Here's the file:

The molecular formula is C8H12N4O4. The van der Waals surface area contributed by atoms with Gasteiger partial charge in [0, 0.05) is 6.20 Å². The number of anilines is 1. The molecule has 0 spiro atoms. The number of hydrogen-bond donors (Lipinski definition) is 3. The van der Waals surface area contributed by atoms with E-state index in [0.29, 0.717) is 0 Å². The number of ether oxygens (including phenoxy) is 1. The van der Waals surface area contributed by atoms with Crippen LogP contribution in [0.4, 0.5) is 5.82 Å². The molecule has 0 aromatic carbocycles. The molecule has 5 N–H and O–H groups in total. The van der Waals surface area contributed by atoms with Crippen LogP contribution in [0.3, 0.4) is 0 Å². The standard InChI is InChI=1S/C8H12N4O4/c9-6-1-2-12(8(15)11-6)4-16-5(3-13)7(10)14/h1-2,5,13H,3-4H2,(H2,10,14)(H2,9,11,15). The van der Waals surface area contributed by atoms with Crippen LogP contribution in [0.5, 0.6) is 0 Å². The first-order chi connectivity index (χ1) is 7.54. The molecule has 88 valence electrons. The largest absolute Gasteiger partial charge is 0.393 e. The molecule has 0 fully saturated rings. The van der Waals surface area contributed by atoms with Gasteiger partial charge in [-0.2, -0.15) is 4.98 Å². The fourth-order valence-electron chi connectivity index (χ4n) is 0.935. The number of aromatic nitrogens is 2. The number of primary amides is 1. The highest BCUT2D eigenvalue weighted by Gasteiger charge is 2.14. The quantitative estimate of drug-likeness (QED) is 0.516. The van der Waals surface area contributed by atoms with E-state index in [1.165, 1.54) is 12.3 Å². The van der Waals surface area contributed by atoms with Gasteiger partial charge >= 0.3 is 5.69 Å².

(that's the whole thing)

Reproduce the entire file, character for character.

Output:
The molecular formula is C8H12N4O4. The van der Waals surface area contributed by atoms with Gasteiger partial charge in [0, 0.05) is 6.20 Å². The number of anilines is 1. The molecule has 0 spiro atoms. The number of hydrogen-bond donors (Lipinski definition) is 3. The van der Waals surface area contributed by atoms with E-state index in [0.29, 0.717) is 0 Å². The number of ether oxygens (including phenoxy) is 1. The van der Waals surface area contributed by atoms with Crippen LogP contribution in [0.4, 0.5) is 5.82 Å². The molecule has 0 aromatic carbocycles. The molecule has 5 N–H and O–H groups in total. The van der Waals surface area contributed by atoms with Crippen LogP contribution in [0.3, 0.4) is 0 Å². The standard InChI is InChI=1S/C8H12N4O4/c9-6-1-2-12(8(15)11-6)4-16-5(3-13)7(10)14/h1-2,5,13H,3-4H2,(H2,10,14)(H2,9,11,15). The van der Waals surface area contributed by atoms with Crippen LogP contribution in [0.5, 0.6) is 0 Å². The first-order chi connectivity index (χ1) is 7.54. The molecule has 88 valence electrons. The largest absolute Gasteiger partial charge is 0.393 e. The molecule has 0 fully saturated rings. The van der Waals surface area contributed by atoms with Gasteiger partial charge in [-0.2, -0.15) is 4.98 Å². The fourth-order valence-electron chi connectivity index (χ4n) is 0.935. The number of aromatic nitrogens is 2. The number of primary amides is 1. The highest BCUT2D eigenvalue weighted by Gasteiger charge is 2.14. The quantitative estimate of drug-likeness (QED) is 0.516. The van der Waals surface area contributed by atoms with E-state index in [1.165, 1.54) is 12.3 Å². The van der Waals surface area contributed by atoms with Gasteiger partial charge >= 0.3 is 5.69 Å².